Today's Lasting Impression was written by a talented writer, Rachel from MWF Seeking BFF, who is a fairly new addition to my Google Reader.
If you would like to contribute a Lasting Impressions post, please email me and let me know. I would love to have your story about friendship!
For as long as I can remember, friends have been a central focus of my life. Of course, we all want and need friends. Duh. But I’ve always had a keen interest in books about friends (The Babysitter’s Club, Sweet Valley High and, a personal fave in my youth, Among Friends by Caroline B. Cooney), BFF movies (Beaches, obviously, but also The Sweetest Thing and Sisterhood of the Traveling Pants) and TV shows (Friends, Golden Girls, you get the picture). I’ve found comfort in having that close-knit group, or, sometimes, that one soulmate-esque friend who knows me almost too well. Now that I’m devoting much of my time—and an entire blog—to finding that connection in my new hometown of Chicago, I’ve spent plenty of time wondering why. Why have I always had a greater-than-normal fascination with friendship? What is it about sociology, and specifically BFF ties, that gets me all riled up? Where did it all start?
I’ve only one answer: Summer camp.
I spent nine summers at an all-girls camp in Maine. To this day I believe it was one of, if not the most character-defining experiences in my life. From ages 8 to 16, I spent eight weeks surrounded by other girls whose greatest immediate concerns were which flavor would be offered at Cookie Line and if they had last choice at signups that evening (which usually meant getting stuck with kayaking or archery, which 12 years later seem like pretty sweet gigs).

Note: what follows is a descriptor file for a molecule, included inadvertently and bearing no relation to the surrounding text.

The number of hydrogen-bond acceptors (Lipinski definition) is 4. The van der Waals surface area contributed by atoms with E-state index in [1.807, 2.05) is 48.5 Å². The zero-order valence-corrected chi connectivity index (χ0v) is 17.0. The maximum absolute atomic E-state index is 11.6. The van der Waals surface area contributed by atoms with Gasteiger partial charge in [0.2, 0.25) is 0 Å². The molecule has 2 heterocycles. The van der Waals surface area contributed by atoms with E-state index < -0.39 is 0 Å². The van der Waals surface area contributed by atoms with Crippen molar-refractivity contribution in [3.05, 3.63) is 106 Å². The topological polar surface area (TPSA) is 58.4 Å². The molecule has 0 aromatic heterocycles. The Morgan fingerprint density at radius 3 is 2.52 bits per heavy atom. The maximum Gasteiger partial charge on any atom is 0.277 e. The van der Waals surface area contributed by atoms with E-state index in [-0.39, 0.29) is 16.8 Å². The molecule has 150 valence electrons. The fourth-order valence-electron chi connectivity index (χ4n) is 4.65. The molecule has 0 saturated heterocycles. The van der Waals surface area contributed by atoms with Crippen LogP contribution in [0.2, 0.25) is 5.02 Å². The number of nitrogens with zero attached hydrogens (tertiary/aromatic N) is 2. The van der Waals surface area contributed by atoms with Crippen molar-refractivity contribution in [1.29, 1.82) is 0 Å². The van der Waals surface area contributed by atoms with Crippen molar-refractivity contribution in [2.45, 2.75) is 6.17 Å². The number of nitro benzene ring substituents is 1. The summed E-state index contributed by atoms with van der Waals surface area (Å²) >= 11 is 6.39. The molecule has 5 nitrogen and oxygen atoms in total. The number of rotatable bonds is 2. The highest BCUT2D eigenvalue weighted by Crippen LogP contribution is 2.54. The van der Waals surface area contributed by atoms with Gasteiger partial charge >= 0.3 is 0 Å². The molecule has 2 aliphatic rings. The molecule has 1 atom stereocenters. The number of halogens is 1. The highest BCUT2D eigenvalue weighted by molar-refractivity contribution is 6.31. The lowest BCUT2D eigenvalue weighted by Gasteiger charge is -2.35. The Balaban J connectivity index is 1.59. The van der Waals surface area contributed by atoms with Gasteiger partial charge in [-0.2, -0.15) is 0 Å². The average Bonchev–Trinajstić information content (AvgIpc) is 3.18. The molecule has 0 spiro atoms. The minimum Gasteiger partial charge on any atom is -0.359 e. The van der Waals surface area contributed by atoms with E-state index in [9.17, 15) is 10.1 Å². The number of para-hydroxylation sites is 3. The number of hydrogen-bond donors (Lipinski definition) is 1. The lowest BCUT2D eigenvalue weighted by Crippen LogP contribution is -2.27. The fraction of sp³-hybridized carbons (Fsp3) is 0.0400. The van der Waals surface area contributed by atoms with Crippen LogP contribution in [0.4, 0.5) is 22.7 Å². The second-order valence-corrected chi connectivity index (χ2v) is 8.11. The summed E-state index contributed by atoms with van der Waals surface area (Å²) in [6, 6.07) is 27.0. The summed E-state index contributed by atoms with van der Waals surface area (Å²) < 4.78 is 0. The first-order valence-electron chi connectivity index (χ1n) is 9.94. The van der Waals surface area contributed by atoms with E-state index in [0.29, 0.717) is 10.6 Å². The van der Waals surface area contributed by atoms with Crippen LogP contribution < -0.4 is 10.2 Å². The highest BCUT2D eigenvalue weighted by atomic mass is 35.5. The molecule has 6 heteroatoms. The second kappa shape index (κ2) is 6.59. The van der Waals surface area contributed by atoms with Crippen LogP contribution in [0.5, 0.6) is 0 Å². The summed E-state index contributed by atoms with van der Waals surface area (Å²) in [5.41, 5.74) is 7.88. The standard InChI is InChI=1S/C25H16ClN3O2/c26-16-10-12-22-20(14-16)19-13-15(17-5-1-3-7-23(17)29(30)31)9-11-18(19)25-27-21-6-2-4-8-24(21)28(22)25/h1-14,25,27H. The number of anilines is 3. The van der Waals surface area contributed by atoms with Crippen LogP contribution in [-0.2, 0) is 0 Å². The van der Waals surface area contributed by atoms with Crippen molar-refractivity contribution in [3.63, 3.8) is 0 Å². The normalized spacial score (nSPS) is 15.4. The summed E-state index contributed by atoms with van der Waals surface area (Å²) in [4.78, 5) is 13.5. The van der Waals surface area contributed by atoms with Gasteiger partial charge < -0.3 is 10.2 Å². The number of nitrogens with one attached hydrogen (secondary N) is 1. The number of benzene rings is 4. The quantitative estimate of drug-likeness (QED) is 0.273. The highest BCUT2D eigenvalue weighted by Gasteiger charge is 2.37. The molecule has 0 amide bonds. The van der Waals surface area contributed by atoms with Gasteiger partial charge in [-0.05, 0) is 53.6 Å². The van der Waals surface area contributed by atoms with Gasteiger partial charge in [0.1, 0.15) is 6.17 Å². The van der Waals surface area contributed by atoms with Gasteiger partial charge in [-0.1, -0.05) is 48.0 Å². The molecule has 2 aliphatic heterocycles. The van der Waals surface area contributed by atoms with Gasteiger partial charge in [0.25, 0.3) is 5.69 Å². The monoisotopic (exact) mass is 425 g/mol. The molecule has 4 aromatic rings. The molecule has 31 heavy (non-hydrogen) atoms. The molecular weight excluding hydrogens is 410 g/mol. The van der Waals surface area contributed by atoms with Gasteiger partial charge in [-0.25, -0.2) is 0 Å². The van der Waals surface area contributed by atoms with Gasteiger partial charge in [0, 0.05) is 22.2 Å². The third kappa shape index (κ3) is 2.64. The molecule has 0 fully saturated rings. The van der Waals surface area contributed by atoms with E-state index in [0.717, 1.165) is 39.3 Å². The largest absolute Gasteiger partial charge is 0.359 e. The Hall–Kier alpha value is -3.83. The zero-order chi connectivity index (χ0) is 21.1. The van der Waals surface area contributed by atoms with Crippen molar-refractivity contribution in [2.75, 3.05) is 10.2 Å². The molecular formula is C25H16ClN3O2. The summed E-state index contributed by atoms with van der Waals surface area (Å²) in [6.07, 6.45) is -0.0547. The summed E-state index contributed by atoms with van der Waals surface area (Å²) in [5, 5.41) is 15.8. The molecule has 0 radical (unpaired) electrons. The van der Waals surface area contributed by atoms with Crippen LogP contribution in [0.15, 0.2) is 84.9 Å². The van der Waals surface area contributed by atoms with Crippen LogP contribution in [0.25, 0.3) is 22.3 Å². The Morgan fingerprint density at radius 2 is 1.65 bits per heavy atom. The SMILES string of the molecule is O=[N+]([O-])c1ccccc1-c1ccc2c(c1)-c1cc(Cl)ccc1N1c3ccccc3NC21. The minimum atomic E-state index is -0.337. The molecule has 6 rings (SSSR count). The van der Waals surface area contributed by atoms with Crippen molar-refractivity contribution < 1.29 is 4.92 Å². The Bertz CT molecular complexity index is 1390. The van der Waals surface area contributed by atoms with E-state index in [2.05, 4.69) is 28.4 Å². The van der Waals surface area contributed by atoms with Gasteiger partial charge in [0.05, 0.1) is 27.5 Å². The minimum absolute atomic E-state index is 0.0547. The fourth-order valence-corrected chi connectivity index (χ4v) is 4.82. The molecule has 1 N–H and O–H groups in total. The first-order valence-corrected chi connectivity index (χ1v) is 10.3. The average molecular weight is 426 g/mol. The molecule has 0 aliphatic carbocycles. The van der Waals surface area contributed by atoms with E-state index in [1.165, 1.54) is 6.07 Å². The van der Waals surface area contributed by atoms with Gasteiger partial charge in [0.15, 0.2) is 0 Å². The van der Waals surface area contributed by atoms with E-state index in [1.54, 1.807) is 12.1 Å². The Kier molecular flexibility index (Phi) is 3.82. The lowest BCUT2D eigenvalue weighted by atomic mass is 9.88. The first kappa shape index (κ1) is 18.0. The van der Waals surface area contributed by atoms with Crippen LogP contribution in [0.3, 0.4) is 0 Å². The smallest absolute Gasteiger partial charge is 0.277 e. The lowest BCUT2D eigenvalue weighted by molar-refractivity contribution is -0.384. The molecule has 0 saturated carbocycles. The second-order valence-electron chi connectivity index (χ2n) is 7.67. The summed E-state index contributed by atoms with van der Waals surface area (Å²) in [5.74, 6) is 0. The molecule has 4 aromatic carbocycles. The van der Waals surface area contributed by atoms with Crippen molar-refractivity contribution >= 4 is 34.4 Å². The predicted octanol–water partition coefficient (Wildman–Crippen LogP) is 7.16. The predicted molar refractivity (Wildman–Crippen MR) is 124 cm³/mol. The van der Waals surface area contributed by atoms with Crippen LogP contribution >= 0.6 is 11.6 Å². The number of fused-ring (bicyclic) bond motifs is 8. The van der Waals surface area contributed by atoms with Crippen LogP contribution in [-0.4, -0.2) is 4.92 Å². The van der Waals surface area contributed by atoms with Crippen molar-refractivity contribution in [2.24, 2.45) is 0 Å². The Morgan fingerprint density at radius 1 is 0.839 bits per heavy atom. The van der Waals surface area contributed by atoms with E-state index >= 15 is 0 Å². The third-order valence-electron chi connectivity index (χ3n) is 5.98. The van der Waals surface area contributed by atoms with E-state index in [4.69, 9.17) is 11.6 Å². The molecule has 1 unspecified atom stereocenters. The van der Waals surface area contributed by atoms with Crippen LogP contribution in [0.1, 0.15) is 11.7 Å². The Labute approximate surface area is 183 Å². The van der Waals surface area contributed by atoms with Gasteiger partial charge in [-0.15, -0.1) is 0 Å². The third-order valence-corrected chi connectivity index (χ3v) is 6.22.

I met Sara during my third summer at camp. We were 10. She was a new camper and lived in the bunk next door. That she had super-cool stationary and adorably puffy cheeks that I couldn’t help but squeeze was enough to endear her to me forever. Because at camp, that’s all it took. It wasn’t about who had the coolest clothes (we wore uniforms) or the nicest hair (thank God for that, as I was a frizzy mess) or the hottest summer boyfriend (I’m a big proponent for single-sex camps). It was about who would cheer the loudest at color war, or sit under the trees with you after dinner. That’s all there was to it.
I used to get teased, lovingly of course, about how much I adored camp. But it always felt like the safest place in my life. Those eight week spent in a little corner of the world in Poland, Maine were, just, simple. And the friendships were real. If you can live with someone for two months—in the middle of the hormonal, melodramatic adolescent years, no less—well, then you can get through anything,
Sara and I spent 7 summers together as campers and returned when we were 18 as counselors. 9 years after that she was one of two bridesmaids in my wedding. This summer, we’re roadtripping back up to Maine to celebrate the camp’s 100-year anniversary. We’ll push our beds together like we used to. We’ll sing camp songs that we somehow still remember (she’s got a knack for lyrics written by earnest 15-year-olds). We’ll eat smores and cookies and burgers from the cookout. We’ll even going kayaking and return to archery range (Sara was an American Archer!). Because that’s the stuff our friendship was built on. Songs and cheers and tears and some fights, maybe, but I can’t even remember those.
And then, if all goes as planned, in another ten(ish) years we’ll meet at Visiting Day and watch our own little campers become blooming BFFs. The cycle will continue.